The myth of Sophia is “an allegory for the fall of the psyche/soul into identification with the body and its redemption from the evils of incarnation through the saving power of Consciousness, represented by the psyche’s true lover [Christ].” A version of this story was originally part of the early Christian mythos but was removed by the Literalist Church, keeping the masses ignorant of one of the true purposes of religion — to reawaken us to the divine Consciousness/Holy Spirit within all life.
an excerpt from The Exegesis on the Soul:
“In olden times wise people gave the psyche a feminine name, because she is feminine in nature. She even has a womb [because she gives birth to thoughts and action]. Originally she was a virgin, living alone with her Father. But when she was born into a body, she fell into the hands of bad men who passed her between them. Some raped her. Others seduced her with gifts. She became a prostitute, although she secretly hoped that each man she embraced would be her husband. Afterwards she was always filled with regret, but as soon as she escaped from one man, she just ran to the next. Each of them made her live with him and service him in bed, as if he were her master. Overcome with shame, she no longer dared to leave her abusers, even though they lied about respecting her and were constantly unfaithful. Eventually they all abandoned her completely. She ended up like a forlorn widow without assistance or sustenance. They left her with nothing except the results of having sex with them: dumb, blind, sickly, feeble-minded children.”
“Then her Father visited her and saw her sighing and suffering with remorse. She begged him, ‘Save me Father. Look what has happened to me. I know I ran away from home, but please bring me back to myself again.’ She began raging and writhing like a woman in labor trying to give birth. But a woman doesn’t have the power to beget a child alone. So her Father promised to send from Heaven his first-born son, her brother, to be her bridegroom. She gave up whoring and washed off the foul odors of her former abusers. She prepared herself in the bridal chamber, filling it with sweet perfume, and waited for her true husband. She no longer frequented the marketplace, having sex with whomever she fancied. She waited for him, anxiously asking, ‘When will he come?’ She was frightened because, since she had left her Father’s house, she couldn’t remember how her brother looked. Yet, like any woman in love, she even dreamt about her lover at night.”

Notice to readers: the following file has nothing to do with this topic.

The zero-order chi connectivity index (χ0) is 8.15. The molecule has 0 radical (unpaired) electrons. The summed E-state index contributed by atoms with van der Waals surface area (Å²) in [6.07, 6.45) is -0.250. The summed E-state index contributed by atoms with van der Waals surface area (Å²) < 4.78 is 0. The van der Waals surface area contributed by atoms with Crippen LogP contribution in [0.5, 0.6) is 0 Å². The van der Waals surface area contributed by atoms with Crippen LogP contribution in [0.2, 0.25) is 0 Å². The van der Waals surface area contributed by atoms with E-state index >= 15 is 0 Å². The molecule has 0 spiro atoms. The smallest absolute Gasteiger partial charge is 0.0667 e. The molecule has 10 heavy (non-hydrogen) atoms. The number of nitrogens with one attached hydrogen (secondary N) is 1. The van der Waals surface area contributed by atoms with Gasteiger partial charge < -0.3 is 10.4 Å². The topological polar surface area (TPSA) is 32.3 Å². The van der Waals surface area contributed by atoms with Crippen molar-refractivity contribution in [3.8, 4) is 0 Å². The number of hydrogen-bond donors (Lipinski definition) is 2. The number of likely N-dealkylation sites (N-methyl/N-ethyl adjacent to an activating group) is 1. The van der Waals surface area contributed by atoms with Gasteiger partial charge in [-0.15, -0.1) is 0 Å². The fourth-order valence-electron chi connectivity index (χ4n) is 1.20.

“Eventually her bridegroom came to take her as his bride, just as her Father had said he would. Their e marriage was not like the earthly type in which, after sex, the man and woman behave as if some irritating physical burden has been relieved and turn over without looking at each other. In this marriage, the two united to share a single life. Gradually she recognized her bridegroom, which filled her with happiness. She wept and wept when she remembered her former widowhood. She made every effort to make herself beautiful, so that he would be pleased to stay with her. She knew she must forget all her false lovers and devote herself to her true king. And so they both enjoyed each other, and when they made love she received his seed and bore good children.”
Notes on the story:
“As long as the psyche keeps running about everywhere copulating with whomever she meets and defiling herself, she suffers her just deserts. But when she perceives the straits she is in and weeps before the Father and repents, then the Father will have mercy on her. He will make her womb turn inwards again, so that the psyche regains her true nature. When the womb of the psyche turns inward, it is baptized. It is immediately cleansed of external pollution, just as garments, when dirty, are put into the water and turned about until their dirt is removed and they become clean. The cleansing of the psyche is to regain the newness of her former nature. That is her baptism.”
“It is fitting that the psyche regenerates herself and becomes again as she formerly was. This is the resurrection from the dead. This is freedom from captivity. This is the upward journey of ascent to Heaven. This is the way back to the Father.”
The allegory of the fallen psyche is also in the myths of Aphrodite, Eros and Psyche, Demeter and Persephone, the Virgin Mary and Mary Magdalene, etc.